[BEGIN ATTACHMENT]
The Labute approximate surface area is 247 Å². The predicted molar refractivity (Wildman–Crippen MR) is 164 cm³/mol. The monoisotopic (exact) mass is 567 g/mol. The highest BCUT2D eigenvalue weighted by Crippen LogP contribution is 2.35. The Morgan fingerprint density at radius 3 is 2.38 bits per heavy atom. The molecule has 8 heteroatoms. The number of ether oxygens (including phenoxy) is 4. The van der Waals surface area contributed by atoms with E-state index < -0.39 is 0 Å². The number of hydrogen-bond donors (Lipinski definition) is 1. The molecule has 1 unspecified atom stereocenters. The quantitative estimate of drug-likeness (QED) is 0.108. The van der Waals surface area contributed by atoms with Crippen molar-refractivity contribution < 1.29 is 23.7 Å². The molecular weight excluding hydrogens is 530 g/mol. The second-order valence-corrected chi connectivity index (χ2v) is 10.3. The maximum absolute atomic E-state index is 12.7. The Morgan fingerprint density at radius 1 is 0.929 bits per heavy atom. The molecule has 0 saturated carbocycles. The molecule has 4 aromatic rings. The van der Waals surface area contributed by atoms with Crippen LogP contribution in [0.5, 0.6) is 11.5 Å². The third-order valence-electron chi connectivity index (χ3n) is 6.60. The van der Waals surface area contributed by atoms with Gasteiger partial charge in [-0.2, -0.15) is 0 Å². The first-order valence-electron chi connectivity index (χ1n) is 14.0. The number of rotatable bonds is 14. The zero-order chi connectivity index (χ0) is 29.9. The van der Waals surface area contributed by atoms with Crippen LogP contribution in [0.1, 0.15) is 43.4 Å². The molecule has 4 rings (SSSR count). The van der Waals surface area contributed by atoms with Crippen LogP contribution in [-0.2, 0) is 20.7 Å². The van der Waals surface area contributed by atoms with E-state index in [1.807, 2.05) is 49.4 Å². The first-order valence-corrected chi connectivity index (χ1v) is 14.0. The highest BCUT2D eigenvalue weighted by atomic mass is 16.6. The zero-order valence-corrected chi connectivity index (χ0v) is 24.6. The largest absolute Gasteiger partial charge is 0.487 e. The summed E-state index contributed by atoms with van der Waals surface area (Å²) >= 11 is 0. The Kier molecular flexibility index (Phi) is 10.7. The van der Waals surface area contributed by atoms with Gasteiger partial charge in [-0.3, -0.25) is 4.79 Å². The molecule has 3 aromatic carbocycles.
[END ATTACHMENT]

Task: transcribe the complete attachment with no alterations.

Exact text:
The Labute approximate surface area is 247 Å². The predicted molar refractivity (Wildman–Crippen MR) is 164 cm³/mol. The monoisotopic (exact) mass is 567 g/mol. The highest BCUT2D eigenvalue weighted by Crippen LogP contribution is 2.35. The Morgan fingerprint density at radius 3 is 2.38 bits per heavy atom. The molecule has 8 heteroatoms. The number of ether oxygens (including phenoxy) is 4. The van der Waals surface area contributed by atoms with E-state index < -0.39 is 0 Å². The number of hydrogen-bond donors (Lipinski definition) is 1. The molecule has 1 unspecified atom stereocenters. The quantitative estimate of drug-likeness (QED) is 0.108. The van der Waals surface area contributed by atoms with Crippen molar-refractivity contribution < 1.29 is 23.7 Å². The molecular weight excluding hydrogens is 530 g/mol. The second-order valence-corrected chi connectivity index (χ2v) is 10.3. The maximum absolute atomic E-state index is 12.7. The Morgan fingerprint density at radius 1 is 0.929 bits per heavy atom. The molecule has 0 saturated carbocycles. The molecule has 4 aromatic rings. The van der Waals surface area contributed by atoms with Crippen LogP contribution in [0.5, 0.6) is 11.5 Å². The third-order valence-electron chi connectivity index (χ3n) is 6.60. The van der Waals surface area contributed by atoms with Gasteiger partial charge in [-0.2, -0.15) is 0 Å². The first-order valence-electron chi connectivity index (χ1n) is 14.0. The number of rotatable bonds is 14. The zero-order chi connectivity index (χ0) is 29.9. The van der Waals surface area contributed by atoms with Crippen LogP contribution in [0.1, 0.15) is 43.4 Å². The molecule has 4 rings (SSSR count). The van der Waals surface area contributed by atoms with Crippen LogP contribution in [-0.2, 0) is 20.7 Å². The van der Waals surface area contributed by atoms with E-state index in [1.807, 2.05) is 49.4 Å². The first-order valence-corrected chi connectivity index (χ1v) is 14.0. The highest BCUT2D eigenvalue weighted by atomic mass is 16.6. The zero-order valence-corrected chi connectivity index (χ0v) is 24.6. The largest absolute Gasteiger partial charge is 0.487 e. The summed E-state index contributed by atoms with van der Waals surface area (Å²) >= 11 is 0. The Kier molecular flexibility index (Phi) is 10.7. The van der Waals surface area contributed by atoms with Gasteiger partial charge in [-0.3, -0.25) is 4.79 Å². The molecule has 3 aromatic carbocycles.